The Word of Mouth Poetry Collective, which had been her main support in writing poetry, voted to dissolve itself in 2016 after 25 years of meeting monthly in the historic Linen Hall Library in Belfast:  “We felt that our work was more or less done, except for the Of Mouth reading series which we  wanted to continue.”

embedded image from entry 94503 And here we are now: her third poetry collection, The Uses of Silk, is from Arlen House[ 2018] and you can get it online, or in good bookshops such as No Alibis in Belfast. Or order it  by post from the publisher Alan Hayes, at Arlen House, 42 Grange Abbey Road, Baldoyle, Dublin 13, if you want it posted to the Republic of Ireland. Or direct from her by sending a Facebook message with your address. 

The cover image is by the painter Jim Manley who lives in Killough, on the Co Down coast. She says: “The picture has our house in it as one of the tiny lights of Newcastle, just visible if you wish hard enough, across Dundrum Bay, beyond the path of moonlight on the sea. There is a temptation to X our spot on the left edge of the page.”

Right. All up to date, and time for the poems.

Damian Smyth has commented on the qualities of the work in this collection … “subtlety, cleverness, a succinct wisdom, exhilarating formal dexterity –The dramatis personae are varied and unexpected; the emotional range expansive enough to run from elegy to slapstick; the diction charged, ingenious,” and Penelope Shuttle tells us that “Gráinne Tobin casts a steely sceptic eye over the Ireland of her childhood but her view is mediated by gentler memories of family tenderness surviving amid the fervour and craziness of 1950s religiosity.  Here is a poet employing a nimble wit, seeing behind facades, moving in the slipstream of savage histories in and beyond Ireland.”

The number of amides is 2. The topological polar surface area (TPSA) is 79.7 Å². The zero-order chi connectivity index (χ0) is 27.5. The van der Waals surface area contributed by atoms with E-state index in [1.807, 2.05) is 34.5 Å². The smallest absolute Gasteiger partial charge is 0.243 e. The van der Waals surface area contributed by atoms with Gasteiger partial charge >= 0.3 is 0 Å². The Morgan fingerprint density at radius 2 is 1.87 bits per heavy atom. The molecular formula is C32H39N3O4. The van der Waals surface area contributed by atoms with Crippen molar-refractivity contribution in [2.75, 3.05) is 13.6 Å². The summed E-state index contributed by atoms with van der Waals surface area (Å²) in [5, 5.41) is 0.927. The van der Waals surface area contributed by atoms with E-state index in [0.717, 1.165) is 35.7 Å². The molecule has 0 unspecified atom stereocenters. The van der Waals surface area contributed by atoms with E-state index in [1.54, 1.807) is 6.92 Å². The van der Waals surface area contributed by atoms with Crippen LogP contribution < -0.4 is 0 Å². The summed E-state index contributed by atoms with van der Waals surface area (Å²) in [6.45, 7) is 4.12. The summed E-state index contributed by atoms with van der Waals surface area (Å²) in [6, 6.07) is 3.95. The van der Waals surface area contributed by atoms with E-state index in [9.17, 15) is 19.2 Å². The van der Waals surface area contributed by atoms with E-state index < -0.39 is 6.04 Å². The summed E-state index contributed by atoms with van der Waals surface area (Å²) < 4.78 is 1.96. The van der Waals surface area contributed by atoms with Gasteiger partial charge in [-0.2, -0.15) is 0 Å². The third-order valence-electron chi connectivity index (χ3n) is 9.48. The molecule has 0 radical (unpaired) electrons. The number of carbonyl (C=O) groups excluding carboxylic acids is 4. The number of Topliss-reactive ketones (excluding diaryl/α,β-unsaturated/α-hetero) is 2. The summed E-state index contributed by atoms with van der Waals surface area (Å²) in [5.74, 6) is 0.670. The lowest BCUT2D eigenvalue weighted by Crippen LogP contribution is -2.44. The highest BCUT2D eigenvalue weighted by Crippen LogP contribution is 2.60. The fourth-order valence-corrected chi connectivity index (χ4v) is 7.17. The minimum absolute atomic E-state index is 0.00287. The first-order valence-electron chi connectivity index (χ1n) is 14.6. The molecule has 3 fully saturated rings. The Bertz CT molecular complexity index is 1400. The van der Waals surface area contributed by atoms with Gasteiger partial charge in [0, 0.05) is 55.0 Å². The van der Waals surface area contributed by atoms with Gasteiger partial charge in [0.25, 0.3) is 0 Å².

I think you’ll find all this confirmed by the poems in last week’s part one, and should you need convincing, here are three more, each with an introduction by Gráinne. Sit back and enjoy the ride.

 

“ ‘An Irishwoman Reads Dodo with Keith Douglas’ came from a week’s writing break alone in Alicante, in a state of solitary absorption, wandering round a foreign city talking to myself about this young man who I only knew from his writing. As someone who has lived through the disturbing presence of soldiers on the streets of Northern Ireland, it was good to bring him to mind both as a strange military youngster and also as one of us poets. He died too early, at 24, and I admire his work very much. I feel a tenderness towards him, though I imagine we might not have hit it off in real life.”

 

     An Irishwoman Reads Dodo with Keith Douglas

     In spite of his photographed moustache
     and his few years of manliness, he is excited
     by tinned rations jazzed-up for squadron dinners.
     An acceptable hot porridge can be made
     of hammered biscuits, boiled and laced with jam.

     Any dusty tent can be made beautiful
     with flowers and books in a cut-out petrol can,
     such as the tank-men fill with desert sand
     as bricks to make small houses for latrines.

     He’s careful of the whiskey. He must stay fit
     to note the fear that pushes at his belly, just
     where the shell would enter, and his useless pity
     for the burnt corpse of one who’d laid a towel
     over his wounds against tormenting flies.

     In hospital after the land-mine, the lieutenant
     needs the book they bring – he reads it twice –
     Dodo, Edwardian comfort to draw his poet’s eye
     away from the wreckage of flesh and the ends of bone.

     I find it on my Kindle, and I read Dodo too
     at bedtime in his honour, by its faded glow,
     saving his Zem Zem for sensible daylight –
     the boy learned how to kill and soon was dead
     as a doornail, blown to glory, joined the majority.

 

I loved learning that Keith Douglas used pulp fiction ….tripe, if you like ….as a comfort blanket; I like the unforced allusions, the echoes.